by Lisa Cooke | Sep 12, 2016 | 01 What's New, FamilySearch, Volunteer
According to an article on the FamilySearch blog, 90% of all indexed records on FamilySearch are those for English-speaking countries. While this is super exciting for me and my family tree, many of my friends are unable to trace their family histories past their great-grandparents. Why? Because the records in their native country have been digitized, but not indexed.
FamilySearch Indexing in These Easy Steps
I have been indexing at FamilySearch for years and you can join me! Just follow these simple steps:
- Go to www.familysearch.org.
- Sign-in and click on Indexing and choose Overview from the pull-down menu.
- Click on Get Started, which will direct you to the Get Started page. You will need to download the indexing program directly to your device.
- From your desktop, open the FamilySearch Indexing program by clicking on the icon.
- Sign-in again and click Download Batch at the top left corner.
- Choose a project to work on.
If you feel you need some further instruction, watch these helpful videos below:
FamilySearch Indexing: How to Start
FamilySearch Indexing Training: Video 1
FamilySearch Indexing in Another Language
Training for French Language
FamilySearch is looking for three kinds of people:
- Fluent, native speakers of non-English languages living in their native county or in an English-speaking country.
- People who have extensive training in a non-English language.
- English speakers who are willing to learn how to index specific types of non-English records.
I know what you are thinking…you hardly passed French 101 in high school! But, you can do it.
There was recently a very successful Italian indexing training initiative in the U.S. It more than doubled the worldwide number of individuals working on Italian records. You can be a part of the growing need for French, Spanish, Italian, and Portuguese record sets.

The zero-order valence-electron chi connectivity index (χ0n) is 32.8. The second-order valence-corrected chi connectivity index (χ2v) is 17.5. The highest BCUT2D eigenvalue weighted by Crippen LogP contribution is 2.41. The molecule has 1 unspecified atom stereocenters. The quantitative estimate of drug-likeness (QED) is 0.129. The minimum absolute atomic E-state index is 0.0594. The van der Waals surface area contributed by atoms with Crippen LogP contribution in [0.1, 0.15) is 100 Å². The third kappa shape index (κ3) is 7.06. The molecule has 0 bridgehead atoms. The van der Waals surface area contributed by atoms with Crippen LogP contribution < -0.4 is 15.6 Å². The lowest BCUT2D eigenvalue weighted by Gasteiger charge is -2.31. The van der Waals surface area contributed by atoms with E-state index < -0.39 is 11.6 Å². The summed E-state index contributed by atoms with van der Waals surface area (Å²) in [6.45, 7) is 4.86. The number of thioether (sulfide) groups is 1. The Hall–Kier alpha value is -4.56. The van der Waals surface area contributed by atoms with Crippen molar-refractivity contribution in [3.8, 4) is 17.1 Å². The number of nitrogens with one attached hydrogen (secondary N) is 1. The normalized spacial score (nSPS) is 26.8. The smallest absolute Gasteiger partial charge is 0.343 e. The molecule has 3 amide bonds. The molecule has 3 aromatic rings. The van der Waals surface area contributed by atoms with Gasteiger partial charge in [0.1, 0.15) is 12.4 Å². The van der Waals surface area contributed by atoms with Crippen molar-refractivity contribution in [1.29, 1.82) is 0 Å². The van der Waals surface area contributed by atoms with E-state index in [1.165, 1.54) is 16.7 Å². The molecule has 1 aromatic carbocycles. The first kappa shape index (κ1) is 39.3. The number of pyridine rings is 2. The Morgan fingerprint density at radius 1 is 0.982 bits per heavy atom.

Training guides and videos have been created for the French, Spanish, Portuguese, and Italian languages. As we accomplish the work for these places, FamilySearch will add more languages. The videos and guides will help volunteers to learn how to index specific types of records. Click here to learn about this language learning initiative and to get started.
What Else Can You Do for FamilySearch Indexing?
If you have friends or family who are fluent in another language, ask them to join you. Share this post with your friends on Twitter and Facebook to get the word out. Does your teen need some service hours for graduation, Girl/Boy Scouts, or other organization? This is a unique service project that even teens can do and that will be meaningful to many.
We would love to hear your stories of successes in indexing. Leave a comment below or post to our Genealogy Gems Facebook page.
More Gems on Indexing
Volunteer Gem: He Indexed Milwaukee Journal Obituaries Himself!
Want to Help Index De-Classified CIA Records?
by Lisa Cooke | Apr 23, 2015 | 01 What's New, 1950, Census
The 1950 federal U.S. census will not be released to the public until April 2022. Are you as excited about that as I am? This census will provide volumes of new information about our families and their lives.